Tastes like summer! That is how I describe the taste of Panzanella salad. You can only have it one time of the year in the summer. You must have tomatoes at their peak, the freshest cucumbers, and basil. Although I wish I could eat it year-round, there is something special about food that you look forward to eating only during a certain time of year at its best.

Watch the live demonstration of the Constrained Gourmet making Panzanella salad at the Napa Farmers Market:

The origins of Panzanella salad are from Tuscany. Traditionally, the constraint was ‘what to do with stale bread.’ The stale bread was soaked in water, squeezed dry, and then added to onions, cucumbers, and basil with olive oil and vinegar. Why waste bread, right?! If you’ve visited Italy, you know that most Tuscan bread is unsalted. There are two theories for this – one is that unsalted bread goes better with salty and spicy dishes and the other is that frugal Tuscans did not want to pay the government salt tax. Either way, unsalted bread takes a little adjustment for Americans. Until the 20th century, Panzanella salad was based on onions, not tomatoes. Whoever thought to add tomatoes is a genius! It’s absolutely delicious with ripe tomatoes and is often referred to now as a tomato and bread salad. The modern Panzanella salad can have additional ingredients, such as arugula/baby lettuces, capers, mozzarella, olives, garlic, and peppers, but the traditional Florentines disapprove of them. I’ve created my own version – California style – with fresh bread that is a little crunchier than the traditional soaked stale bread. I hope you will make it! It’s wonderful as a main course, but you can also add grilled shrimp, chicken, fish, or other meats along with it, or you can serve this as a first course.

I wrote a short fiction story about a woman who makes Panzanella Salad for her husband. I describe their traditional banter about whether the croutons should be cut or torn. My husband and I have the same friendly argument every time we make croutons and I love it.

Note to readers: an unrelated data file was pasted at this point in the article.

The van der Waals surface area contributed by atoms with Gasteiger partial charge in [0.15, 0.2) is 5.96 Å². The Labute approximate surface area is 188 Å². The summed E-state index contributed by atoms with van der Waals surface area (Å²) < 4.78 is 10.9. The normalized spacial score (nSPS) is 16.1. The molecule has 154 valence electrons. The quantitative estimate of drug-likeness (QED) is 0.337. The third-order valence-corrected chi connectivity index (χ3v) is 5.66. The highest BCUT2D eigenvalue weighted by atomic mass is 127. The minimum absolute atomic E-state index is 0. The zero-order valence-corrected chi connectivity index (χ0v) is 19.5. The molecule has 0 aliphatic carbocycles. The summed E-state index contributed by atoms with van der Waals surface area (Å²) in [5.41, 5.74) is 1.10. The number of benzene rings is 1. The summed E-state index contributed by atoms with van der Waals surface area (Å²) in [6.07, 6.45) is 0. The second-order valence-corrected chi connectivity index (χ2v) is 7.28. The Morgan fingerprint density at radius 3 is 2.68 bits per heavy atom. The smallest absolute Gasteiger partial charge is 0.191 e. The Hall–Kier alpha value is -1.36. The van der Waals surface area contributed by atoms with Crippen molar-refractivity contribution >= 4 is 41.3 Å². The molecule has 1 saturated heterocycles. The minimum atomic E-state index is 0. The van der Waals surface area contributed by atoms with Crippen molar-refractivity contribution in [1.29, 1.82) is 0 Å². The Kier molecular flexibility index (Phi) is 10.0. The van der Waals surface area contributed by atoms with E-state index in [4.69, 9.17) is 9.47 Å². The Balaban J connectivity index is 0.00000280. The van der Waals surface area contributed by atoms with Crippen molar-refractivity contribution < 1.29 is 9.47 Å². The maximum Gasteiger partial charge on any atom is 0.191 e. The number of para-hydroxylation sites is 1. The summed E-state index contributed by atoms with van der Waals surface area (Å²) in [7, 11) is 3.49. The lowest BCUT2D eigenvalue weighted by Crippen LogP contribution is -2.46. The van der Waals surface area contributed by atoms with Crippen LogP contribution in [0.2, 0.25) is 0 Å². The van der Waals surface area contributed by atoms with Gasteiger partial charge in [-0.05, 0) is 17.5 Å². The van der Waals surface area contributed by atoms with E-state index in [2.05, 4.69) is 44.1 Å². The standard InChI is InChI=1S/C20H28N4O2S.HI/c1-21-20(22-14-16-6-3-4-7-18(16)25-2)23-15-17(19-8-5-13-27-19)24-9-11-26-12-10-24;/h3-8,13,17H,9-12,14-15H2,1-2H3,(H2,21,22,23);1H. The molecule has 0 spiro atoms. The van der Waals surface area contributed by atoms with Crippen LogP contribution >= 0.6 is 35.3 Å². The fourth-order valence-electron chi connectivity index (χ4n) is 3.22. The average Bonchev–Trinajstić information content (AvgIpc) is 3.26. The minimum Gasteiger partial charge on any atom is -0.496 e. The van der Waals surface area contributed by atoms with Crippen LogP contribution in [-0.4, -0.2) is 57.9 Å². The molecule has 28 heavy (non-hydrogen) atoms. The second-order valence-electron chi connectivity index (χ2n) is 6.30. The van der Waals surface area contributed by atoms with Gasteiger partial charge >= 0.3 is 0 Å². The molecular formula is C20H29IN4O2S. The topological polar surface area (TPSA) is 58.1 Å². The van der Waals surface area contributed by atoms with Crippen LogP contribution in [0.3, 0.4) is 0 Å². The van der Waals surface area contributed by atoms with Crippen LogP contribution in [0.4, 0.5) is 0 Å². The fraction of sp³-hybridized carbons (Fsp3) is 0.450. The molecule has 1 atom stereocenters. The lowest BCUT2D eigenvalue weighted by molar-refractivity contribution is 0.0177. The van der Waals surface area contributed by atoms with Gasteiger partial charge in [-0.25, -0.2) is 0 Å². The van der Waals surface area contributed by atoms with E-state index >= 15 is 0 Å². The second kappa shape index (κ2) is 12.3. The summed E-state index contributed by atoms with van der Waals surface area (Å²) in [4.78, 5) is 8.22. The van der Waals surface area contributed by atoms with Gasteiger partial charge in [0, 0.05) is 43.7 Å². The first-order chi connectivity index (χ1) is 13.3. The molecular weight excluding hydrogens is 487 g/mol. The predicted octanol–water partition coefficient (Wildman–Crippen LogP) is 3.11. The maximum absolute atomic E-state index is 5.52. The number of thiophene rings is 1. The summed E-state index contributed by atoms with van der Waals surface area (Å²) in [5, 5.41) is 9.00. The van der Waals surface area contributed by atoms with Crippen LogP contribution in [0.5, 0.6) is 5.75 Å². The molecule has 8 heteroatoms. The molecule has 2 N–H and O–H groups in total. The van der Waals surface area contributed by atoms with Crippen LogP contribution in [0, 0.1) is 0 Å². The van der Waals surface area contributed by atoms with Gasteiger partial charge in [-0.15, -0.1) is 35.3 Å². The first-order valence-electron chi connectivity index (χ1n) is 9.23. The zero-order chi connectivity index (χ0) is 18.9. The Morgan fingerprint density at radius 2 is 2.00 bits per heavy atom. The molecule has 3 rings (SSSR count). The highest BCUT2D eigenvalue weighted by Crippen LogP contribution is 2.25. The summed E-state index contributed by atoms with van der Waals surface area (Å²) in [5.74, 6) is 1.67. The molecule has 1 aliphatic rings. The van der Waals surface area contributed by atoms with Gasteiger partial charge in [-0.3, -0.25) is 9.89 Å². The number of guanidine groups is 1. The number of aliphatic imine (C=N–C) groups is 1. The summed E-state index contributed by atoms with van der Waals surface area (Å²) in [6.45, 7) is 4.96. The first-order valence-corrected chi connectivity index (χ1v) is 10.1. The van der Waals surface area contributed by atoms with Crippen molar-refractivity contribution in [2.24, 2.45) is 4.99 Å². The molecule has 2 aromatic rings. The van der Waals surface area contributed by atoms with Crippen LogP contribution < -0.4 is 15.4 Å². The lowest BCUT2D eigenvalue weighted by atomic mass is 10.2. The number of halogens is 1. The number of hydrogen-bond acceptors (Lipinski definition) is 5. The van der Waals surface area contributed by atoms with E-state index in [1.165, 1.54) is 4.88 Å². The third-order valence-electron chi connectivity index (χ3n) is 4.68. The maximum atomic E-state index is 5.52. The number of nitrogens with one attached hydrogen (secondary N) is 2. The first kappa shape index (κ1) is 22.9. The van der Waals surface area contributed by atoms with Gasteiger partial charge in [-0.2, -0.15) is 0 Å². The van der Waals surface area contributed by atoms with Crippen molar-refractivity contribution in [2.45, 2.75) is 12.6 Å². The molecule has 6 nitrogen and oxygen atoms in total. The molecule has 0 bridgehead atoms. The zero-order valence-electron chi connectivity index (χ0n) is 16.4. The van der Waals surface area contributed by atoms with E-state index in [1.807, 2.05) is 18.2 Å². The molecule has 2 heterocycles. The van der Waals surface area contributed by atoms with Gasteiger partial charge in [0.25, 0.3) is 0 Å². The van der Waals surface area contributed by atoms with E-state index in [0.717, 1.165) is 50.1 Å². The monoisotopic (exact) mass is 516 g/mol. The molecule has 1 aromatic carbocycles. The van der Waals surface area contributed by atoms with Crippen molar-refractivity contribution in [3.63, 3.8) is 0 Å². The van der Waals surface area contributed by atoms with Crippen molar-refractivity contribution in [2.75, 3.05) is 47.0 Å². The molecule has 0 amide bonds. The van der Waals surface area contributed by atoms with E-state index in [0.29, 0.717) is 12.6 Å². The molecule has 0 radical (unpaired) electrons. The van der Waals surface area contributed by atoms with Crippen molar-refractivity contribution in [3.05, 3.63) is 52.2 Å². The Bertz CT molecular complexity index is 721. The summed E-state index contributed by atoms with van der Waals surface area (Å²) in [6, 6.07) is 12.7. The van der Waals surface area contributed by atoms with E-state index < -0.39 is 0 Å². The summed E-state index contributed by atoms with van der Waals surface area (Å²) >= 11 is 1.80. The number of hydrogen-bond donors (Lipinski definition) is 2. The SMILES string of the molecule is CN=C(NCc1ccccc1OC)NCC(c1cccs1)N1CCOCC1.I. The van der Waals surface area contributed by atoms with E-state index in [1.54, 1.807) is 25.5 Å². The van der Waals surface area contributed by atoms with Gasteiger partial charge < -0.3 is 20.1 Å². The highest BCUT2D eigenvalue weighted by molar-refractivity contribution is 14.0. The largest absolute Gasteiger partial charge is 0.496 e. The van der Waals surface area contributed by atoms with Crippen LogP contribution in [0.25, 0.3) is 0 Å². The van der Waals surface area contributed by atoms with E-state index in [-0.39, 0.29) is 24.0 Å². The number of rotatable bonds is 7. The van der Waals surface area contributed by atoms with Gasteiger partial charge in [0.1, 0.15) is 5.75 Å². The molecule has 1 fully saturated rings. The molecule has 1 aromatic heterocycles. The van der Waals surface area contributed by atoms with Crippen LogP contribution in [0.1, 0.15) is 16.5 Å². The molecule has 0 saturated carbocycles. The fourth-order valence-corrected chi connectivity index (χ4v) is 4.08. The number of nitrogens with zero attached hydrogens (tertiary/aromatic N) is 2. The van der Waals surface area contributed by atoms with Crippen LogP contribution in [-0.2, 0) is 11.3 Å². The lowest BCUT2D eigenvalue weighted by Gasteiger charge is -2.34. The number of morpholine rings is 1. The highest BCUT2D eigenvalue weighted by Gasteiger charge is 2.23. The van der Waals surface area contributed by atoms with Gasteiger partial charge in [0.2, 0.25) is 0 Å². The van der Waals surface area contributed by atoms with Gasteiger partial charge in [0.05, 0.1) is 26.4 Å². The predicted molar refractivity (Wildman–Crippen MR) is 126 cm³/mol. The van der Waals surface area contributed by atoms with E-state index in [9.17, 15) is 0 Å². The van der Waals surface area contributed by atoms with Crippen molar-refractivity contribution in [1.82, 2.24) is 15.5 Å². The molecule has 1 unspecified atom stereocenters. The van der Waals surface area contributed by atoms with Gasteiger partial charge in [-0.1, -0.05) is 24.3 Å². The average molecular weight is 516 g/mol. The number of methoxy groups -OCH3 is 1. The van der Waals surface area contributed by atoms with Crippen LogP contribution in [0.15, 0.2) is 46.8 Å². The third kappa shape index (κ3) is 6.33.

Video Recipe:

How to make Panzanella salad

Panzanella Salad

Ingredients for the salad
1 pound tomatoes, diced into bite-size pieces
1 small cucumber, seeds removed, thinly sliced (remove peel if using later summer cucumber)
1 small red onion, very thinly sliced
1/2 cup basil leaves, torn into pieces
1/2 cup olive oil or as needed
3 tablespoons of white vinegar from Modena or red wine vinegar
salt and pepper to taste

Optional additions to the salad: roasted red peppers, capers, anchovies, mozzarella, parsley, lemon juice (instead of vinegar), lettuce, and/or olives.

1 high-quality, chewy, firm, Italian-style bread
4 tablespoons olive oil (or as needed)
1/2 teaspoon dried oregano
1/2 teaspoon dried basil
salt, pepper, onion and/or garlic flakes to taste

Cut bread into bite-size pieces and place on a sheet pan. Toss with olive oil and dried herbs. Bake in 325-degree oven until slightly brown, about 10 minutes. Note: be very careful with toasting bread. Oven temperatures can vary, and this can burn very quickly, so keep a close eye on the bread while it’s in the oven. Remove and let cool. Place tomatoes, cucumber, red onion, and basil in a bowl. Toss with salt, pepper, olive oil, and vinegar. Add bread and toss again, ensuring the bread is coated with dressing. Let sit for 10 minutes and serve immediately. Plate with additional small basil leaves on top.

Fresh vegetables are key for Panzanella salad

Fresh vegetables are key for Panzanella salad

You really need fresh summer tomatoes for this recipe. Sometimes, we can now get good tomatoes during the winter that are grown in a greenhouse, but you will need to test them and ensure that they are tasty. If they are frozen in the middle or pale in color, the salad will not have the same taste.

Wine Recommendation: You will need to match the acid level in the tomatoes and vinegar/lemon juice. I recommend a high-acid wine, such as Gavi, a high-quality Pinot Grigio, Sauvignon Blanc, or, if red is your preference, try a Chianti or Barbera.

Gavi for Panzanella salad

Wine pairing for Panzanella salad